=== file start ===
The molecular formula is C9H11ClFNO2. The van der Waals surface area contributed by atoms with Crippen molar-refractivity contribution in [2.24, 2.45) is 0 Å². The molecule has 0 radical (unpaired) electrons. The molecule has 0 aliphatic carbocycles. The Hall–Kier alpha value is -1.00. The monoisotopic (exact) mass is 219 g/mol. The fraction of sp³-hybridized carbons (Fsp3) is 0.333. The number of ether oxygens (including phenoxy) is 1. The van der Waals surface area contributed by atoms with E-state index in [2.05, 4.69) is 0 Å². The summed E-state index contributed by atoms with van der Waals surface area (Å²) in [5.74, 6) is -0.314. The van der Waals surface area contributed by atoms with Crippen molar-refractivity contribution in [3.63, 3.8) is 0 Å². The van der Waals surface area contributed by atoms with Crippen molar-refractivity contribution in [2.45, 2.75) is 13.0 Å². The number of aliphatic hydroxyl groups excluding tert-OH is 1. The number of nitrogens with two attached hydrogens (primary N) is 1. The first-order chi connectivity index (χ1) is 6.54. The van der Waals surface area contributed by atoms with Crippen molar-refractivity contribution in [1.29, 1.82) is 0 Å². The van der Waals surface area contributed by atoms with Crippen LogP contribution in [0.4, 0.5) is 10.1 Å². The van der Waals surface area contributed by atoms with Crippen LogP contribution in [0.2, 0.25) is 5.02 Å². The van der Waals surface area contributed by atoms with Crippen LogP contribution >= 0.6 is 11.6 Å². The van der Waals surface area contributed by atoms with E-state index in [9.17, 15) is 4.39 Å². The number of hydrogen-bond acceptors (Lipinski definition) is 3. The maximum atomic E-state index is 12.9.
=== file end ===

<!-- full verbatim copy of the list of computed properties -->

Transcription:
The molecular formula is C9H11ClFNO2. The van der Waals surface area contributed by atoms with Crippen molar-refractivity contribution in [2.24, 2.45) is 0 Å². The molecule has 0 radical (unpaired) electrons. The molecule has 0 aliphatic carbocycles. The Hall–Kier alpha value is -1.00. The monoisotopic (exact) mass is 219 g/mol. The fraction of sp³-hybridized carbons (Fsp3) is 0.333. The number of ether oxygens (including phenoxy) is 1. The van der Waals surface area contributed by atoms with E-state index in [2.05, 4.69) is 0 Å². The summed E-state index contributed by atoms with van der Waals surface area (Å²) in [5.74, 6) is -0.314. The van der Waals surface area contributed by atoms with Crippen molar-refractivity contribution in [3.63, 3.8) is 0 Å². The van der Waals surface area contributed by atoms with Crippen molar-refractivity contribution in [2.45, 2.75) is 13.0 Å². The number of aliphatic hydroxyl groups excluding tert-OH is 1. The number of nitrogens with two attached hydrogens (primary N) is 1. The first-order chi connectivity index (χ1) is 6.54. The van der Waals surface area contributed by atoms with Crippen molar-refractivity contribution in [1.29, 1.82) is 0 Å². The van der Waals surface area contributed by atoms with Crippen LogP contribution in [0.4, 0.5) is 10.1 Å². The van der Waals surface area contributed by atoms with Crippen LogP contribution in [0.2, 0.25) is 5.02 Å². The van der Waals surface area contributed by atoms with Crippen LogP contribution >= 0.6 is 11.6 Å². The van der Waals surface area contributed by atoms with E-state index in [9.17, 15) is 4.39 Å². The number of hydrogen-bond acceptors (Lipinski definition) is 3. The maximum atomic E-state index is 12.9.